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February 14, 2017
Amendment to the TRIPS Agreement on access of least-developed countries and those with insufficient or no manufacturing capacities to affordable drugs: the “Paragraph 6 System” of the Doha Declaration has been formally brought into the TRIPS Agreement
On January 23, 2017 an amendment to the WTO’s intellectual property agreement (TRIPS) entered into force making permanent a decision regarding patented drugs and public health originally adopted in 2003. This happened after the acceptance of the change by two-thirds of the WTO members.
I – Importing drugs under compulsory licensing – The “Paragraph 6 System” of the Doha Declaration
WTO members adopted the “Declaration on TRIPS and Public Health” also known as the Doha Declaration, which states inter alia that such agreement should not prevent members from taking measures to protect public health.
Paragraph 6 of the Doha Declaration, the so-called “paragraph 6 system”, recognizes the difficulties that WTO members lacking manufacturing capacities may face in making effective use of compulsory licensing under the TRIPS Agreement, as below:
“6. We recognize that WTO Members with insufficient or no manufacturing capacities in the pharmaceutical sector could face difficulties in making effective use of compulsory licensing under the TRIPS Agreement. We instruct the Council for TRIPS to find an expeditious solution to this problem and to report to the General Council before the end of 2002.”
This statement is related to the provisions of Article 31(f) of the TRIPS Agreement which establishes that products manufactured under compulsory licensing must be predominantly for the supply of the domestic market.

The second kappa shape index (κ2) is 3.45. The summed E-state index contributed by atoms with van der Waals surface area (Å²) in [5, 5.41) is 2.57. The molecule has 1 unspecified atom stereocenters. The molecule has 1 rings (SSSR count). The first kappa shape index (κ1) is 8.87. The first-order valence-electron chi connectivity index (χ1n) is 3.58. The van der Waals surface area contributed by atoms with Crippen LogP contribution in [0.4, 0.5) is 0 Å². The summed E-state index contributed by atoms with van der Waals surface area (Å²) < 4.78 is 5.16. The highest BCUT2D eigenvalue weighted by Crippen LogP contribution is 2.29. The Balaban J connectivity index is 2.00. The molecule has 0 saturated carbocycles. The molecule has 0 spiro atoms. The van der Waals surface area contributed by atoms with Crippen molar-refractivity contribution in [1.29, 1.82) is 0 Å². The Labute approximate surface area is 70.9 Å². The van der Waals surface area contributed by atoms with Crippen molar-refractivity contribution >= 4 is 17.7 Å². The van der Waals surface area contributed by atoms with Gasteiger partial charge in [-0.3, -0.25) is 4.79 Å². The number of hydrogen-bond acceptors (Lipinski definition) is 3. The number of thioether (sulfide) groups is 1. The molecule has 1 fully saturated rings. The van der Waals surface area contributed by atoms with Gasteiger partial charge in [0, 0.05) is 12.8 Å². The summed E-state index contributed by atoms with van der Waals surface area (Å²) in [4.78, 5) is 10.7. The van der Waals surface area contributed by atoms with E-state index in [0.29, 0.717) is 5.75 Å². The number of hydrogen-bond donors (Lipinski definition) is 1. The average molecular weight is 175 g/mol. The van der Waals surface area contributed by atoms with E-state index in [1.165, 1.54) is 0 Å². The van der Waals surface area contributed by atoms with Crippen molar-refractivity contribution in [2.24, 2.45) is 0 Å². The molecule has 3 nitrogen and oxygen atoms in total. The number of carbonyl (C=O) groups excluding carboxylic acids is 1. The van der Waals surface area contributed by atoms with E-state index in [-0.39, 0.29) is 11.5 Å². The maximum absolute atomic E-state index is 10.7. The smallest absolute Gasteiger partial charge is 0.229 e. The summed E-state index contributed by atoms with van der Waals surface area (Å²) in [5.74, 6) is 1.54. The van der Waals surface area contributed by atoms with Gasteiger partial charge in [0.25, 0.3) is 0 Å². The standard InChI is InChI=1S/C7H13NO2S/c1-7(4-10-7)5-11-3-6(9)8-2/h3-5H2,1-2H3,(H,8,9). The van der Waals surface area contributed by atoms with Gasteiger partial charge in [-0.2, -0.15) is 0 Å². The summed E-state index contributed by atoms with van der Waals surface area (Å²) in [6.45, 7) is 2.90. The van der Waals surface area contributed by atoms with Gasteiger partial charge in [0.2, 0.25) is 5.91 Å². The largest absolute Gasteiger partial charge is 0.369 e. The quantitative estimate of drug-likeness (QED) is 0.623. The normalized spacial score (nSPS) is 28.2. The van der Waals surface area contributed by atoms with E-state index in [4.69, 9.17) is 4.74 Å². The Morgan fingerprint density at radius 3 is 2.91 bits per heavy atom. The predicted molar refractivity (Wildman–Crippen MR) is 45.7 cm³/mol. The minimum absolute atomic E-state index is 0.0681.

Aiming at solving this inconsistency, WTO members agreed in 2003 to waive the limitation in Article 31(f) of the TRIPS Agreement predominantly to supply the domestic market when generic drugs are produced under compulsory license.
In other words, the 2003 decision allows exporting countries to grant compulsory licenses to generic suppliers for the purpose of manufacturing and exporting drugs, including active ingredients necessary for the manufacture of the drug and diagnostic kits needed for its use especially for the treatment of HIV/ADIS, tuberculosis, malaria and other epidemics to countries with limited or no production capacities.
II – Formal amendment of the TRIPS Agreement: What’s new?
WTO members agreed on December 6, 2005 to permanently incorporate the abovementioned 2003 waiver decision into the TRIPS Agreement.
However, it was necessary the acceptance of two-thirds of the WTO members to formally bring the amendment into the TRIPS Agreement.
The amendment reached the needed threshold last January 23, marking the first change to a WTO multilateral agreement since its foundation.
One should bear in mind that this amendment should be interpreted as an attempt of the WTO members to provide legal certainty for both potential exporters and importers to adopt legislation and create a legal pathway in order to allow countries with insufficient or no manufacturing capacity to import affordable generics from countries where pharmaceutical drugs are patented.
It is worth noting that the provisions of the 2005 long-lasting decision have been adopted by several WTO members for years. Brazil, for instance, accepted the amendment on Nov. 13, 2008 but it has not requested any importation under the “paragraph 6 system” so far in a clear illustration that the amendment will probably bring no news to the Brazilian pharmaceutical local market scenario.
¹The TRIPS Agreement allows compulsory licensing of patents under quite specific rules.